Once upon a time, there were hucksters and rich artists. The latter grew rich sometimes with the help of a kind of door-to-door hucksterism wherein they shilled their works to the public.
In the case of Georama: An America Panorama Told in Three Miles of Canvas, the artist was one John Banvard, now unknown.
Who was John Banvard (P.J. Griffith)? He was a showman, mainly because of the skills of his composer, Elizabeth (Jillian Louis) who worked the towns up and down the coast to promote and show off his new moving panorama of the Mississippi.
Success breeds imitation, and there are those who will take the opportunity. The huckster, who helped and then stole much of Banvard’s thunder, was Taylor (Randy Blair, in a very appealing role.) The businessman and showboat owner who remained Banvard’s friend through thick and thin was William Chapman.
To catch this musical by West Hyler (Hyler also directs) and Matt Schatz, with music and lyrics by Schatz and additional contributions to the latter by Jack Herrick, visit nymf.org. There are a couple of performances left through August 6th, which is also the end of the New York Musicals Festival.
John Banvard was a muralist during the days after the American Civil War. He painted portraits and panoramas. His mechanism for displaying a moving panorama received mention in the December 16, 1848 issue of the Scientific American magazine.
Theater reflects who we are in broad strokes and microcosms. Our identity as a people can be seen in the diversity on our stages.
This year we’ve been introduced to many American families. The Profanebrings us two Muslim-American families in a powerful version of the old theme of star-crossed love. Zayd Dohrn’s play depicts conflicts between secularism and adherence to religious traditions. It also reveals how practitioners on either path are ultimately assimilated into America. It is who we are, a nation of many different faiths and backgrounds.
If I Forgetpresents a similar dilemma of identity for a Jewish-American family, for whom the crisis centers on an allegiance to Israel.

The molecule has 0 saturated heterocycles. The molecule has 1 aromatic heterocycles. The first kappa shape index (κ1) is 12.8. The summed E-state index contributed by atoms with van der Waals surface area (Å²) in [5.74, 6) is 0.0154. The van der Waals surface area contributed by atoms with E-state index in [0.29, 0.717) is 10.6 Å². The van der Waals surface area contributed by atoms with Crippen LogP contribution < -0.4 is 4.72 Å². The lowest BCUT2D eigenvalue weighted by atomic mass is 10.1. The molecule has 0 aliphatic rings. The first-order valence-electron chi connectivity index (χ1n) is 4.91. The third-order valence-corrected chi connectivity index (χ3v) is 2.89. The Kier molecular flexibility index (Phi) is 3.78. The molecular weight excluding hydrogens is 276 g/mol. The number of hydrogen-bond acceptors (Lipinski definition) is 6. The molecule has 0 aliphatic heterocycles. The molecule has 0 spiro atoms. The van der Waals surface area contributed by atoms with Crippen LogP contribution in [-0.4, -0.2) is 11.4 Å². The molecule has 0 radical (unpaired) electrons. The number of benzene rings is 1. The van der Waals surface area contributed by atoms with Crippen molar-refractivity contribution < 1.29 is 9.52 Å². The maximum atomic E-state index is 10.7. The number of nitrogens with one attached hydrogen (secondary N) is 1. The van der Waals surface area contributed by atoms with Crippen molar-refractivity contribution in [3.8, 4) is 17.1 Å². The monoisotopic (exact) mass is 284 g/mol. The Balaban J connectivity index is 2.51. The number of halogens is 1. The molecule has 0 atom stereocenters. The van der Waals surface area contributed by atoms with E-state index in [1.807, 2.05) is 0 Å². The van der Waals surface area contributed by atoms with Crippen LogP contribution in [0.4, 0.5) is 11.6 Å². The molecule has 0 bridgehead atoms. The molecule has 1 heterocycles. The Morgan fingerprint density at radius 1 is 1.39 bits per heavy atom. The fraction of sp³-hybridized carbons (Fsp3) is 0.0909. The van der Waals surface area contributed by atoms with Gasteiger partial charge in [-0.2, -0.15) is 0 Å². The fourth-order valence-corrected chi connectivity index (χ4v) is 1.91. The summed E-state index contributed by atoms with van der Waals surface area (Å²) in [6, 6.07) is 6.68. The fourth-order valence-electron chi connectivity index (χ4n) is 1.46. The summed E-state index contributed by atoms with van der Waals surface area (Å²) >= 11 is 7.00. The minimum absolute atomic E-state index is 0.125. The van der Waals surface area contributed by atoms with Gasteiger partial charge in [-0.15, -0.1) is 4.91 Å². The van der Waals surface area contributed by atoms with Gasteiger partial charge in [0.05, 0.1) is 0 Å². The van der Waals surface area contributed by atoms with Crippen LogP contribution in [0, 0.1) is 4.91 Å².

Bella: An American Tall Tale casts a look backward at the role of African-Americans have held in our culture. Unsung contributions loom large in this musical celebration from playwright Kristen Childs. (Bella…plays at PHnyc through July 2nd.)
Napoli, Brooklyn shows an Italian-American family at a time of social flux with the matriarch admonishing herself to speak English even in her talks with God. (This Roundabout production at the Laura Pels Theatre runs through September 3rd.)
Sweat, Lynn Nottage’s take on the working classes, gives us another glimpse at what defines America. The Pulitzer Prize winning drama, which closes today at Studio 54, focused on laborers in a Pennsylvania factory; united by work, but still divided by race. America still has not found its post-racial moment; perhaps now more than in the previous nearly dozen years, it is less likely to reach that ideal.
Theatricality is a fraught concept. It can just be dramatic and thought-provoking, or it can be over-the-top, dramatic and thought-provoking. Kristen Childs has written a musical that is theatrical to the nth degree. Bella: An American Tall Talealso gives us a little slice of African-American history mixed in with the fable.
Politics and theater are getting a bad rep. Actually politics and their practitioners have had a reputation for honesty meaning any means that is necessary, aka I’ll lie if I have to, and theater has always been a forum for exposing truths. Ms. Nixon stirred the political pot a tiny bit in her acceptance speech at the 2017 Tony Awards Ceremonies. Now, it is the mixing of politics into theater that has caused quite the controversy (see what is happening with The Public’s Julius Caesar for instance.) It is unwarranted. Art is meant to comment on our realities.
At any rate, one of those realities, Lost and Guided, a play by Irene Kapustina about Syrian refuges in their own words, is on view at Conrad Fischer and The Angle Project, at Under St Marks (94 St. Marks Place, from August 3 through 27th. For tickets, click here.